The present embodiments provide methods and systems for use in implementing irrigation and/or watering of plant life. In part, these methods and systems attempt to optimize the irrigation and irrigation runtimes based on past and/or current weather conditions, and/or amounts of water loss from the plant life. These weather conditions are typically determined based on weather data, such as weather data from one or more local and/or remote weather stations, and are typically provided as a representation of water loss, and in some instances provided as evapotranspiration (ET) data or values. Based on the water loss some embodiments determine whether irrigation is to be initiated, and in some implementations, irrigation is initiated once a threshold water loss is detected. Further, some embodiments provide a user with a plurality of irrigation control levels and/or flexible options for controlling the irrigation of plant life based on the weather data for a global basis, a definable class basis, and/or a specific irrigation program basis. These levels and/or options allow the user to have greater control over irrigation implementation and further allow for quick and easy population of irrigation schedules.
As widely understood, an ET value is an estimated value that generally represents the amount of water that is evaporated and/or transpired by plant life (such as grass, crops, flowers, trees, and other plant life) in response to environmental conditions. As such, the ET generally estimates an amount of energy that should be supplied based on an estimate of how much water has been lost by plant life. An ET value is typically a function of temperatures, humidity, wind, solar radiation, an amount of rainfall, moisture in the ground, and other such relevant weather data. Further, one or more ET values can be used to define and/or determine an amount of water loss from plant life. In some embodiments, the ET value or data is used by an irrigation control process in determining an amount of water to apply during irrigation to the plant life.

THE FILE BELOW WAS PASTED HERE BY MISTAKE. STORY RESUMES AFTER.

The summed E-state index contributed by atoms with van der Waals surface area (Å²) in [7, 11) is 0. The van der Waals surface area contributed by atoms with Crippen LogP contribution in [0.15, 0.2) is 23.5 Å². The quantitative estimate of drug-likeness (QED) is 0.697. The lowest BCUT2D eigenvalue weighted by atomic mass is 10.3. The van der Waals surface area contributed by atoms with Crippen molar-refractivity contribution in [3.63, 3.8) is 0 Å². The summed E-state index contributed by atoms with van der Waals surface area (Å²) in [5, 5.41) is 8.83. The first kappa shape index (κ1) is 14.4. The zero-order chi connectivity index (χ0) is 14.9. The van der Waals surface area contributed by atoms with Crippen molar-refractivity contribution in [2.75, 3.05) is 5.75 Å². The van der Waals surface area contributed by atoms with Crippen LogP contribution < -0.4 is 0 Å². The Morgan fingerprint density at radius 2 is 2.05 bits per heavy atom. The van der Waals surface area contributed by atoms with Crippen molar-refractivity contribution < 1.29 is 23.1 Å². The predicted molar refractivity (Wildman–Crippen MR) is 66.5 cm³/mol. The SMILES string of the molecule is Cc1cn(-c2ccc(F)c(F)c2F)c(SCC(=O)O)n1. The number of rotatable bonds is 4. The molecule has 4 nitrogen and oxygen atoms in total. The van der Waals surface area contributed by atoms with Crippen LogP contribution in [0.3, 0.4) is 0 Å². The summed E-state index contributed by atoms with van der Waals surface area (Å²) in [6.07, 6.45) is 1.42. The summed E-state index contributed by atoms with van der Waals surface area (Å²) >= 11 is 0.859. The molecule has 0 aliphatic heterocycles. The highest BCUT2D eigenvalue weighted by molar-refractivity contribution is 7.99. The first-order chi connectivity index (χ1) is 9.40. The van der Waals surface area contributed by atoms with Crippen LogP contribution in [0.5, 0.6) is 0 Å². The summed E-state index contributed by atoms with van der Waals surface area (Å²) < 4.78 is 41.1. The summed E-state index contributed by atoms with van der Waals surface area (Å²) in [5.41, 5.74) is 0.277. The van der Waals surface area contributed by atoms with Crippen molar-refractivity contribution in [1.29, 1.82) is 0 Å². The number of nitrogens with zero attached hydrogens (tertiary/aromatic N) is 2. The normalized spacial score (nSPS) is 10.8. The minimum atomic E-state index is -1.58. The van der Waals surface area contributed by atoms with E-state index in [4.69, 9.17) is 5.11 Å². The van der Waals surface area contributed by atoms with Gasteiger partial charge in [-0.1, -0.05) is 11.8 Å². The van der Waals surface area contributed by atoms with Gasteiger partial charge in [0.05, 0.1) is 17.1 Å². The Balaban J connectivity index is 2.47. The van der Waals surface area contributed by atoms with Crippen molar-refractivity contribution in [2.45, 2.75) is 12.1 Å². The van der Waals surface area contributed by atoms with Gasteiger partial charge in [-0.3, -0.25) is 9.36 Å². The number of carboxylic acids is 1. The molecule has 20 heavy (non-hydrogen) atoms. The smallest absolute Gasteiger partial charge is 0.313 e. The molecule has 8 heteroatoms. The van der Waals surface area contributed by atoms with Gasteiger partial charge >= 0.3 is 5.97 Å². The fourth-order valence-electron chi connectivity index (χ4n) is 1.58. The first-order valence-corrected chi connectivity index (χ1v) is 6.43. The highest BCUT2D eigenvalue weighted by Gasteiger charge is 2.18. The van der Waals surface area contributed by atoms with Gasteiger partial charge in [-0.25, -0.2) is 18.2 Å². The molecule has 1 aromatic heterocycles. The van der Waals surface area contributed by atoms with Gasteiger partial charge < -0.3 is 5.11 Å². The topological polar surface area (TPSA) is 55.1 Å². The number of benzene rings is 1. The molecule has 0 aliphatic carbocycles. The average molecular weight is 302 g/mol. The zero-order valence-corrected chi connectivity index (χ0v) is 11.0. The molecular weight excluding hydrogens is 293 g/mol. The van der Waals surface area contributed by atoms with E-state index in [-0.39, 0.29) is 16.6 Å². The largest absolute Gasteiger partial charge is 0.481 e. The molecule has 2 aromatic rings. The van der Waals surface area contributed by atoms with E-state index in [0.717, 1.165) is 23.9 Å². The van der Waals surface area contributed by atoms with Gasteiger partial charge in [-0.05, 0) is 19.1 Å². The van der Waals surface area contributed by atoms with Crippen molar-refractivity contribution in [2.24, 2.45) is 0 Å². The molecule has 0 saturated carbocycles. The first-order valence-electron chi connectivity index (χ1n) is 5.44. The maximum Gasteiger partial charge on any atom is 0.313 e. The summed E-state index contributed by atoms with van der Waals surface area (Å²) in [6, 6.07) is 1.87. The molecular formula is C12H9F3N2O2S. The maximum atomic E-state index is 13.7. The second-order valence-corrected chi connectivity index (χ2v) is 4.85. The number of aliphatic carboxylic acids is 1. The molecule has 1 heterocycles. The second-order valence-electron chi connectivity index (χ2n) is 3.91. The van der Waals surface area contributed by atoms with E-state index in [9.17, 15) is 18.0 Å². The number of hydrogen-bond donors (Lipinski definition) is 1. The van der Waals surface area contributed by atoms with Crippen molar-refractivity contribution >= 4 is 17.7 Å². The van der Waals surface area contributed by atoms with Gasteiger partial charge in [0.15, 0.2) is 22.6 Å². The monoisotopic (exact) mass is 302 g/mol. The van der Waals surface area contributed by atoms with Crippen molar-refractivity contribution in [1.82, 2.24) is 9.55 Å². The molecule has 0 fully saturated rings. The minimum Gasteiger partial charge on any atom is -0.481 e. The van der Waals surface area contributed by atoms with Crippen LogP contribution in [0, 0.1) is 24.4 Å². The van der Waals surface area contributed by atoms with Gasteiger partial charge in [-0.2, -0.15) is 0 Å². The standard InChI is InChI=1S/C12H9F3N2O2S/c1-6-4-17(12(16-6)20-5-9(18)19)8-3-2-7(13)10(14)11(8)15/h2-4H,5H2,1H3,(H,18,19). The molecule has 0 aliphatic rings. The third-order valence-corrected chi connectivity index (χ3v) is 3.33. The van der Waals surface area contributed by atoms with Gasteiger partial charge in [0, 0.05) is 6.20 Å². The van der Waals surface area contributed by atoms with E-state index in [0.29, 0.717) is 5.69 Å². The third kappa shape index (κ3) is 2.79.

The ET values can be obtained from any number of sources, such as one or more local or remote weather stations that calculate and/or estimate ET values, a service that can be contacted to receive the ET value, publications and other such sources. The ET value is often determined daily based on detected weather conditions. ET values are most commonly expressed in units of inches or millimeters (mm), i.e., inches or mm of water that are lost or consumed by plant life during that day. For example, an ET value for one day may be 0.12 inches, which means that the plant life has lost 0.12 inches of water during that day. It is noted that the ET values are described as being based on daily values, however, the ET values can be based on substantially any interval or predefined time period.